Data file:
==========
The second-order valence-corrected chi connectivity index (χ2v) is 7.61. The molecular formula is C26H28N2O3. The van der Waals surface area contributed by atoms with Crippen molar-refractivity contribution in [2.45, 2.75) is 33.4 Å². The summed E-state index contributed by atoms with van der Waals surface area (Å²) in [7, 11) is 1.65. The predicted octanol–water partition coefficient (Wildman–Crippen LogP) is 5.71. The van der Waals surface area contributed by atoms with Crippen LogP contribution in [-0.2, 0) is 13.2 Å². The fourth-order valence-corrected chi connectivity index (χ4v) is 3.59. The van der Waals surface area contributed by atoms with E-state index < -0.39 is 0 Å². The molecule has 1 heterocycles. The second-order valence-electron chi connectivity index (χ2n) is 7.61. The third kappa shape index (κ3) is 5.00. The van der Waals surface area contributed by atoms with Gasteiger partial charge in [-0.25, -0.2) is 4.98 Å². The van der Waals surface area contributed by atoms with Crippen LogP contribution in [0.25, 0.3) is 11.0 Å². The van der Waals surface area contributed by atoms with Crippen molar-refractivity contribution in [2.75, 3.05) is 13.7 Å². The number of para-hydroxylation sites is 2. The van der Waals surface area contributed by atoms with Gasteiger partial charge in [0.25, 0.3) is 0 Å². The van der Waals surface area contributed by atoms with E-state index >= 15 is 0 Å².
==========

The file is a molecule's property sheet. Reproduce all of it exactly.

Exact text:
The second-order valence-corrected chi connectivity index (χ2v) is 7.61. The molecular formula is C26H28N2O3. The van der Waals surface area contributed by atoms with Crippen molar-refractivity contribution in [2.45, 2.75) is 33.4 Å². The summed E-state index contributed by atoms with van der Waals surface area (Å²) in [7, 11) is 1.65. The predicted octanol–water partition coefficient (Wildman–Crippen LogP) is 5.71. The van der Waals surface area contributed by atoms with Crippen LogP contribution in [-0.2, 0) is 13.2 Å². The fourth-order valence-corrected chi connectivity index (χ4v) is 3.59. The van der Waals surface area contributed by atoms with E-state index < -0.39 is 0 Å². The molecule has 1 heterocycles. The second-order valence-electron chi connectivity index (χ2n) is 7.61. The third kappa shape index (κ3) is 5.00. The van der Waals surface area contributed by atoms with Gasteiger partial charge in [-0.25, -0.2) is 4.98 Å². The van der Waals surface area contributed by atoms with Crippen LogP contribution in [0.25, 0.3) is 11.0 Å². The van der Waals surface area contributed by atoms with Crippen molar-refractivity contribution in [2.75, 3.05) is 13.7 Å². The number of para-hydroxylation sites is 2. The van der Waals surface area contributed by atoms with Gasteiger partial charge in [0.25, 0.3) is 0 Å². The van der Waals surface area contributed by atoms with E-state index >= 15 is 0 Å².